8. slickreads1100

    I find your post very interesting. I’ve only been to romance conventions in the United States, several actually, and I find them to be very welcoming and with a WIDE age range of readers and authors and a variety of shapes, sizes, and nationalities. Last weekend at a book signing, there were many YA/NA authors as well as those who write what most would call regular romances and the fans ranged anywhere from 13 to 75. In line there were groups encompassing many ages talking about the authors and their books. The second conference I attended I knew no one, went by myself and was immediately included with several different groups of readers who I am still in contact with today. Some my age (53) but most are younger from age 25-40 and I’m good with that. So again perhaps it was just this conference, I can’t say for sure. I personally read quite a few NA authors which some people don’t understand given my age but I enjoy the stories then then again I also read regular romance anything from sweet to extremely erotic, so I always seem to find someone to talk to about books if I’m in the mood to talk.

    I’m sorry you feel you were treated poorly and perhaps it was this conference or this set of people but I respectfully disagree that the romance community is out of touch. I jrecently finished two books that show just how much the romance community is in touch and bringing to light topics such as foster home abuse, domestic violence, difficulties in the job market post graduation, downturn in the economy, and so much more.

    “Romance readers and writers are a little misogynistic”, sorry not buying that one either…as I said I’ve been readily accepted into many groups at many conventions without a problem not only that if writers really felt this way they would be writing such kick-ass heroines, they’d be writing whimpering fools (and I’m not letting a “bestseller” or two cloud my judgment).

    “Romance readers and writers are a little sexist when it comes to men.” Okay…maybe you have something there but the hair thing, um no. I don’t care about hair color or size or anything and you know what I’ve read books with all kinds of heroes from every walk of life, every hair color, every build, and recently one with even a little paunch so I’m not even sure why this is an issue. The thing is romance is FICTION so yeah, the guys are going to be hot, good in bed, and a little too good to be true because that’s what women want. Some get it in life, some don’t but we never stop hoping for it. That’s what romance readers want…that hope they will find it some day. Is it wrong for readers to want that perfect man? A little unrealistic sure but it is FICTION!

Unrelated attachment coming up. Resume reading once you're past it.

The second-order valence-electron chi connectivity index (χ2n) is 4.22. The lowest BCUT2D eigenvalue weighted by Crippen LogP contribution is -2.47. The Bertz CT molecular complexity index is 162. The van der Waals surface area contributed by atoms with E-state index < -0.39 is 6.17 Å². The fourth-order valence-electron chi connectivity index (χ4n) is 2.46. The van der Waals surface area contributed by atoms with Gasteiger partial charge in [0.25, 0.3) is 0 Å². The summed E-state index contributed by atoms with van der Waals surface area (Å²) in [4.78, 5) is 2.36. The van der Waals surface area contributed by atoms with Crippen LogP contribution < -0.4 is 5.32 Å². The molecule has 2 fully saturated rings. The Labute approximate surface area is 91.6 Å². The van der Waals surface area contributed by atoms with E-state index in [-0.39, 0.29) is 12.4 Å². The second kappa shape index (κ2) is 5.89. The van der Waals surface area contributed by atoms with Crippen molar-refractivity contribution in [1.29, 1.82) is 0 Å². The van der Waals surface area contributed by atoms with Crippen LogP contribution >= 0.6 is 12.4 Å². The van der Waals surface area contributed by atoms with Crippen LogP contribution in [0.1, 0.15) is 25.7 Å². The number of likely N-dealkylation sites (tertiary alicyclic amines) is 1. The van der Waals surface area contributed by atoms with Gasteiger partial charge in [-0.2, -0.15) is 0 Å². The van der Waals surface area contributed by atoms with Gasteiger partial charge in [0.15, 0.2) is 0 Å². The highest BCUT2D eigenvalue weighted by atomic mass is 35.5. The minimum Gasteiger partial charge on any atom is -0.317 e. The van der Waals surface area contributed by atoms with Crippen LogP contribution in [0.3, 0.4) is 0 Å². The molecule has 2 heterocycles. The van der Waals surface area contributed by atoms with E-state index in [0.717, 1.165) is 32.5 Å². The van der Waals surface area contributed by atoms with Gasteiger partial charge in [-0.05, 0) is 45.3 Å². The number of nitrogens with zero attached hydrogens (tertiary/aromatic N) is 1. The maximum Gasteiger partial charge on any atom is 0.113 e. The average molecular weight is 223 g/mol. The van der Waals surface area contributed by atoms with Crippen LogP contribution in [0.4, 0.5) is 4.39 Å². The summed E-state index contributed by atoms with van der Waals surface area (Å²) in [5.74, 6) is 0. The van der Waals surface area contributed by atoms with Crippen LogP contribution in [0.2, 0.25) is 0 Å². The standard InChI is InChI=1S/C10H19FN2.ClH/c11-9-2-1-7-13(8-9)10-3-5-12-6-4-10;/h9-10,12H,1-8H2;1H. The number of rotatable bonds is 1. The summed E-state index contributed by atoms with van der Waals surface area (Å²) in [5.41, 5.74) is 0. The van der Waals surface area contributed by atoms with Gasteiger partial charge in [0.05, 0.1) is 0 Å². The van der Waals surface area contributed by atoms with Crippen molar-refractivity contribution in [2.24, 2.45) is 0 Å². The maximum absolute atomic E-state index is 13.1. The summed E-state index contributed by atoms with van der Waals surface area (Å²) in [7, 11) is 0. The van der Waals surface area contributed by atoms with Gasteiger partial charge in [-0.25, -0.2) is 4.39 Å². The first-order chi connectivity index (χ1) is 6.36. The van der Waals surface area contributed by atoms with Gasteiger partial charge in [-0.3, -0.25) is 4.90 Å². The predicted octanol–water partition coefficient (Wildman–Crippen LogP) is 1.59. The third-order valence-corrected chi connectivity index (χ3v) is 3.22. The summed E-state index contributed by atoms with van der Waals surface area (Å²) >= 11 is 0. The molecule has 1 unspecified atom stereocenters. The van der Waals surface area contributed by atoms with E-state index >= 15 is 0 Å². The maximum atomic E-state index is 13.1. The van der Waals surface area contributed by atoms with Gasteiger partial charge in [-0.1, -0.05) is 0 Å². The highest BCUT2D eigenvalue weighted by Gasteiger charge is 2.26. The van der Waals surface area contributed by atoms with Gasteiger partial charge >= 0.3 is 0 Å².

“Romance readers and writers seem to think the only valid opinions on any of these matters come from people over fifty.” On this point I’m calling BULLSHIT, sorry but to be honest if you want to talk about this point let’s talk about how there is very little out there in romance for people over 50 (and by the way using 50 Shades as an example is probably the worse thing you could do because it by NO MEANS represents everything that is out there for romance readers.) A lot of the romance out there is geared for the younger set and that’s fine, it’s a growing community and I get that which is why I have been reading a lot of NA books. I think the market is actually LISTENING more to the set under 30 and really to the 21-15 set and it is showing in the books that are being released. The thing is there is something out there for EVERYONE is romance, sometimes it might be hard to find but if you really look you will find it.

    You say you are shy in person but outspoken online and that’s not unusual. I have to wonder however if because of your shyness you were projecting body language or perhaps a look on your face that made people wonder if you really wanted to be a part of their conversation. I feel for you, I do and I’m sorry you felt like you were treated badly but I also feel that the points you made are mostly unfounded. I have been involved with many different groups and attended many types of conventions over my years and NEVER have I felt so welcomed than at book conventions. Like I said maybe it was this con but having met several of the authors who were in attendance who welcomed me with open arms at RT last year, I even find that difficult to swallow. My suggestion to you is that if you decide to attend another convention that beforehand you try and meet up with some local people who are attending or find a friend to attend with so you won’t feel so alone and left out. I’m really sorry that this wasn’t a good experience for you but I also think you are being quite unfair to romance writers and readers with your hurtful statements.

  9. AnneGracie

    Sonya, I’m sorry you had a miserable time. Most authors I know are fairly introverted and we all understand that. I’m also sorry you didn’t come up and say hello — since you’re a regular wordwench blog commenter, I would have been delighted to meet you. The Alpha Hero Poker was a lot of fun, by the way — designed as an icebreaker to help people meet others and interact, with a lot of laughs along the way. I’ve always found ARRA conventions very warm and friendly occasions. What a pity you left with such a sour taste in your mouth.